One of the most striking dimensions of the debate that occurred in Sweden in the early 1990s about whether or not to join the EU was the way that prostitution emerged as an argument for staying out of the EU. In the two years leading up to the referen- dum in November 1994, numerous articles were published in Swedish newspapers asserting that Sweden would be overrun with foreign prostitutes if the country entered the EU. I have already mentioned reports like the one that claimed that 100,000 ‘Eastern bloc’ women were gathering like storm clouds on the horizon, waiting to get into Sweden and spread HIV. The same year that that article appeared, the theme of threat was explic- itly enunciated by Karin Starrin, then the President of the Center party’s League of Women. In a public speech, Starrin announced that ‘The biggest threat is the outpour- ing of prostitution from the former communist countries. A Russian woman can earn half a yearly salary from a couple of acts of intercourse in Sweden. There are those who think that it’s OK to come here and sell themselves’ (Expressen, 93–06–18).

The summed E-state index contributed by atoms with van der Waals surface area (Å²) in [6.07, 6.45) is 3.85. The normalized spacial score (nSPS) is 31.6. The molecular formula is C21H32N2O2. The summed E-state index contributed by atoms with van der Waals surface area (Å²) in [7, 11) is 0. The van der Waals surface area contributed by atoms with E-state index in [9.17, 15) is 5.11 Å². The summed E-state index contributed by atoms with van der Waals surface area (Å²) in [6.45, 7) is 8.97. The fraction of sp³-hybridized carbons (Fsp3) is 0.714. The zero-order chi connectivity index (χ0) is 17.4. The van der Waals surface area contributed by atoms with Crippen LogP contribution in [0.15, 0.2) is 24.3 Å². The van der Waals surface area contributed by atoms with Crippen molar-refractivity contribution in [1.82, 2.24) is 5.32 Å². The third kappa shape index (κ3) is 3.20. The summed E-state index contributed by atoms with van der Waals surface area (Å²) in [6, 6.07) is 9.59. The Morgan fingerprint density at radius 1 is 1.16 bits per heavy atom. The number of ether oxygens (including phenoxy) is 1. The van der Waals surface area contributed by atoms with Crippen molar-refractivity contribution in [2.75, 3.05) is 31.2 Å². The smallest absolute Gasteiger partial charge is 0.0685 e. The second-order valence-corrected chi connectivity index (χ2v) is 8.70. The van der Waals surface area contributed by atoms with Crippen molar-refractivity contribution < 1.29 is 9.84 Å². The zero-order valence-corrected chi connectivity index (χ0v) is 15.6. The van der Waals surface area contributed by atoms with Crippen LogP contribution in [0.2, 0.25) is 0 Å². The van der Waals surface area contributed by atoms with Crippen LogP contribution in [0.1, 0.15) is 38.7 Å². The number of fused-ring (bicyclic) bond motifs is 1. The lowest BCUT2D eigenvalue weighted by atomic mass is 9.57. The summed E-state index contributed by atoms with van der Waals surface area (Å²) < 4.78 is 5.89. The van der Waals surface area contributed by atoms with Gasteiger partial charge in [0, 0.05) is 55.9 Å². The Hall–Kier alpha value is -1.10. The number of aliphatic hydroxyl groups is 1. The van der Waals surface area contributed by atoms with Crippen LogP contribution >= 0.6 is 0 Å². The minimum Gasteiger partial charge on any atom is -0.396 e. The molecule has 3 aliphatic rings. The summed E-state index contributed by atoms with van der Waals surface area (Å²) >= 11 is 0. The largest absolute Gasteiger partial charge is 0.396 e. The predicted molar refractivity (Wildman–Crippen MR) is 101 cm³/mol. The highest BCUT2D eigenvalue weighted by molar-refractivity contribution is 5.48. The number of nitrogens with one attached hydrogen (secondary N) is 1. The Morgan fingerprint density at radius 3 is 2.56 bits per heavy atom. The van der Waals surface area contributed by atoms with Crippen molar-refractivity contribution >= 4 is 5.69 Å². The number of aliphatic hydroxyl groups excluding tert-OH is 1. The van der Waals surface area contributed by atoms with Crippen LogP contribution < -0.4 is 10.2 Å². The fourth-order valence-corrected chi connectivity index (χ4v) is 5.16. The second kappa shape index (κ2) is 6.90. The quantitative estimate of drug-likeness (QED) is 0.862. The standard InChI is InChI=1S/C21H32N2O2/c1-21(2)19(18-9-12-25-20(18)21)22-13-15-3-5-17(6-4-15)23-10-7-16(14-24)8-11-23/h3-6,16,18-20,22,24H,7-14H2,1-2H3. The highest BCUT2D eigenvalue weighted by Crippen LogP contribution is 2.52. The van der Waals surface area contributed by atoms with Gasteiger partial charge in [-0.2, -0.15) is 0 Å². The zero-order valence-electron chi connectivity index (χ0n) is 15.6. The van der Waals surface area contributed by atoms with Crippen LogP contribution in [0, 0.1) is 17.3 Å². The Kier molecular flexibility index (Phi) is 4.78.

Don KULICK, “Sex in the New Europe, The Criminalization of Clients and Swedish Fear of Penetration, Anthropological Theory 2003 3: 199